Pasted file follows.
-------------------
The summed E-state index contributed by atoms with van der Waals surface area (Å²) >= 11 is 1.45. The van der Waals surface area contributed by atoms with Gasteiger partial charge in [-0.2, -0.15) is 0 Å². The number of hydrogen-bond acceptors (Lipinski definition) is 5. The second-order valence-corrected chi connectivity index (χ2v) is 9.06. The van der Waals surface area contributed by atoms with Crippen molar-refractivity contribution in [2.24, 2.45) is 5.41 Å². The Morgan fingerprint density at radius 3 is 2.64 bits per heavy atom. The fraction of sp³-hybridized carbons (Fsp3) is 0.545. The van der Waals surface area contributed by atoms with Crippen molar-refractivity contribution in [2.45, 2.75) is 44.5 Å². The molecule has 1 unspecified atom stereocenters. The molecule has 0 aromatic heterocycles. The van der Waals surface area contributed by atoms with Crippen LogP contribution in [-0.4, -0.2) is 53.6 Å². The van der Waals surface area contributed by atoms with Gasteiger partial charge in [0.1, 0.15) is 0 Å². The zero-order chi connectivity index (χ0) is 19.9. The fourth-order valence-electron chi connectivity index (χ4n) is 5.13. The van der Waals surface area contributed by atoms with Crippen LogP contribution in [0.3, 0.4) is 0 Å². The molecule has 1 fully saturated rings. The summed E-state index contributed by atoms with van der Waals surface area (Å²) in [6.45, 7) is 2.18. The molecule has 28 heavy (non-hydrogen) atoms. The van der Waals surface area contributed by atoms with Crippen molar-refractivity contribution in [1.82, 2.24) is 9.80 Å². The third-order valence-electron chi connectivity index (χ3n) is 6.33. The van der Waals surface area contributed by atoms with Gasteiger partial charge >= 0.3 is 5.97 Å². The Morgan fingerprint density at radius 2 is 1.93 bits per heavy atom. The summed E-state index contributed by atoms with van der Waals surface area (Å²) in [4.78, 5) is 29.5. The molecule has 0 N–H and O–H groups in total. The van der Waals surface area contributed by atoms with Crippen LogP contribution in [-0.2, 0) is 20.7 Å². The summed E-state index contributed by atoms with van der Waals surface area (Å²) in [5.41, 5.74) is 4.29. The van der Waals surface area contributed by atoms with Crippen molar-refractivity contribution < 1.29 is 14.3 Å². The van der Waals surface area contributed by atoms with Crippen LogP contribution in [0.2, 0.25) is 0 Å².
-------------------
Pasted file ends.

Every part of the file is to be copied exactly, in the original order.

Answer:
The summed E-state index contributed by atoms with van der Waals surface area (Å²) >= 11 is 1.45. The van der Waals surface area contributed by atoms with Gasteiger partial charge in [-0.2, -0.15) is 0 Å². The number of hydrogen-bond acceptors (Lipinski definition) is 5. The second-order valence-corrected chi connectivity index (χ2v) is 9.06. The van der Waals surface area contributed by atoms with Crippen molar-refractivity contribution in [2.24, 2.45) is 5.41 Å². The Morgan fingerprint density at radius 3 is 2.64 bits per heavy atom. The fraction of sp³-hybridized carbons (Fsp3) is 0.545. The van der Waals surface area contributed by atoms with Crippen molar-refractivity contribution in [2.45, 2.75) is 44.5 Å². The molecule has 1 unspecified atom stereocenters. The molecule has 0 aromatic heterocycles. The van der Waals surface area contributed by atoms with Crippen LogP contribution in [-0.4, -0.2) is 53.6 Å². The van der Waals surface area contributed by atoms with Gasteiger partial charge in [0.1, 0.15) is 0 Å². The zero-order chi connectivity index (χ0) is 19.9. The fourth-order valence-electron chi connectivity index (χ4n) is 5.13. The van der Waals surface area contributed by atoms with Crippen LogP contribution in [0.3, 0.4) is 0 Å². The molecule has 1 fully saturated rings. The summed E-state index contributed by atoms with van der Waals surface area (Å²) in [6.45, 7) is 2.18. The molecule has 28 heavy (non-hydrogen) atoms. The van der Waals surface area contributed by atoms with Crippen molar-refractivity contribution in [1.82, 2.24) is 9.80 Å². The third-order valence-electron chi connectivity index (χ3n) is 6.33. The van der Waals surface area contributed by atoms with Gasteiger partial charge >= 0.3 is 5.97 Å². The Morgan fingerprint density at radius 2 is 1.93 bits per heavy atom. The summed E-state index contributed by atoms with van der Waals surface area (Å²) in [4.78, 5) is 29.5. The molecule has 0 N–H and O–H groups in total. The van der Waals surface area contributed by atoms with Crippen LogP contribution in [-0.2, 0) is 20.7 Å². The summed E-state index contributed by atoms with van der Waals surface area (Å²) in [5.41, 5.74) is 4.29. The van der Waals surface area contributed by atoms with Crippen molar-refractivity contribution < 1.29 is 14.3 Å². The van der Waals surface area contributed by atoms with Crippen LogP contribution in [0.2, 0.25) is 0 Å².